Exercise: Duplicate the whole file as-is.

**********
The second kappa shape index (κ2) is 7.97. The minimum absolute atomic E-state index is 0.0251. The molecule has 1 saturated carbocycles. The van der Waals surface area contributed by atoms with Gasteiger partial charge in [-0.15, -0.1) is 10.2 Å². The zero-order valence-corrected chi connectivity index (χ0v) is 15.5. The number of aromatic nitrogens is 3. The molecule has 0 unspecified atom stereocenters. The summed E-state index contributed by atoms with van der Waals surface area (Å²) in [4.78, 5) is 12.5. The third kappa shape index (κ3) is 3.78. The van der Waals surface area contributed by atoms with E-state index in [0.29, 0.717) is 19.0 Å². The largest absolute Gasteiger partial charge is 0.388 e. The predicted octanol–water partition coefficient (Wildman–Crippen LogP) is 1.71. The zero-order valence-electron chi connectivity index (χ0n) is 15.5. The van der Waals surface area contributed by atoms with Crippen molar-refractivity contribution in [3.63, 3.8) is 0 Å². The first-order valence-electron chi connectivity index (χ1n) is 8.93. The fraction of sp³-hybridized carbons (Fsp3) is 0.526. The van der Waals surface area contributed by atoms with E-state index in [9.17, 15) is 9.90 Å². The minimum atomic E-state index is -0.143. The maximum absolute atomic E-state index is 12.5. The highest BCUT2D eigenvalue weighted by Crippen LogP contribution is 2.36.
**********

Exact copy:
The second kappa shape index (κ2) is 7.97. The minimum absolute atomic E-state index is 0.0251. The molecule has 1 saturated carbocycles. The van der Waals surface area contributed by atoms with Gasteiger partial charge in [-0.15, -0.1) is 10.2 Å². The zero-order valence-corrected chi connectivity index (χ0v) is 15.5. The number of aromatic nitrogens is 3. The molecule has 0 unspecified atom stereocenters. The summed E-state index contributed by atoms with van der Waals surface area (Å²) in [4.78, 5) is 12.5. The third kappa shape index (κ3) is 3.78. The van der Waals surface area contributed by atoms with E-state index in [0.29, 0.717) is 19.0 Å². The largest absolute Gasteiger partial charge is 0.388 e. The predicted octanol–water partition coefficient (Wildman–Crippen LogP) is 1.71. The zero-order valence-electron chi connectivity index (χ0n) is 15.5. The van der Waals surface area contributed by atoms with Crippen molar-refractivity contribution in [3.63, 3.8) is 0 Å². The first-order valence-electron chi connectivity index (χ1n) is 8.93. The fraction of sp³-hybridized carbons (Fsp3) is 0.526. The van der Waals surface area contributed by atoms with E-state index in [9.17, 15) is 9.90 Å². The minimum atomic E-state index is -0.143. The maximum absolute atomic E-state index is 12.5. The highest BCUT2D eigenvalue weighted by Crippen LogP contribution is 2.36.